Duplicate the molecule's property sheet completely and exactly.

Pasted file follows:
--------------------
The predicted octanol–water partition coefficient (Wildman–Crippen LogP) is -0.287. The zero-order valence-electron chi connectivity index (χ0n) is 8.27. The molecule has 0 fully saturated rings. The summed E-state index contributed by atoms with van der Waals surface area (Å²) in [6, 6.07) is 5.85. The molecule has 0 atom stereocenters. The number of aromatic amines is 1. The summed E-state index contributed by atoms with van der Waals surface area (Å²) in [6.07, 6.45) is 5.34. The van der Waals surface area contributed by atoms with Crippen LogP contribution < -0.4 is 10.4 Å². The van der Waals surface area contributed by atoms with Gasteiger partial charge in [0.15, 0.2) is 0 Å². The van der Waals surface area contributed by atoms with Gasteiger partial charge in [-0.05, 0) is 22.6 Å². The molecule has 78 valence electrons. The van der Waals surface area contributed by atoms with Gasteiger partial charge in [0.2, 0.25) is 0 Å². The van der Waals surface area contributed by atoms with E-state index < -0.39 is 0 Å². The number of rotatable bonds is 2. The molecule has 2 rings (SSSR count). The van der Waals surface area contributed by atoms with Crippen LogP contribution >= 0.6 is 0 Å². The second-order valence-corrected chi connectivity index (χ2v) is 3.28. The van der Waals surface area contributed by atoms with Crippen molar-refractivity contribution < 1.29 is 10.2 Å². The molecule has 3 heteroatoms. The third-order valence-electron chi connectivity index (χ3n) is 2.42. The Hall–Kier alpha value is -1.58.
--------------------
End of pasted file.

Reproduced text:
The predicted octanol–water partition coefficient (Wildman–Crippen LogP) is -0.287. The zero-order valence-electron chi connectivity index (χ0n) is 8.27. The molecule has 0 fully saturated rings. The summed E-state index contributed by atoms with van der Waals surface area (Å²) in [6, 6.07) is 5.85. The molecule has 0 atom stereocenters. The number of aromatic amines is 1. The summed E-state index contributed by atoms with van der Waals surface area (Å²) in [6.07, 6.45) is 5.34. The van der Waals surface area contributed by atoms with Crippen LogP contribution < -0.4 is 10.4 Å². The van der Waals surface area contributed by atoms with Gasteiger partial charge in [0.15, 0.2) is 0 Å². The van der Waals surface area contributed by atoms with Gasteiger partial charge in [-0.05, 0) is 22.6 Å². The molecule has 78 valence electrons. The van der Waals surface area contributed by atoms with Gasteiger partial charge in [0.2, 0.25) is 0 Å². The van der Waals surface area contributed by atoms with E-state index < -0.39 is 0 Å². The number of rotatable bonds is 2. The molecule has 2 rings (SSSR count). The van der Waals surface area contributed by atoms with Crippen LogP contribution >= 0.6 is 0 Å². The second-order valence-corrected chi connectivity index (χ2v) is 3.28. The van der Waals surface area contributed by atoms with Crippen molar-refractivity contribution < 1.29 is 10.2 Å². The molecule has 3 heteroatoms. The third-order valence-electron chi connectivity index (χ3n) is 2.42. The Hall–Kier alpha value is -1.58.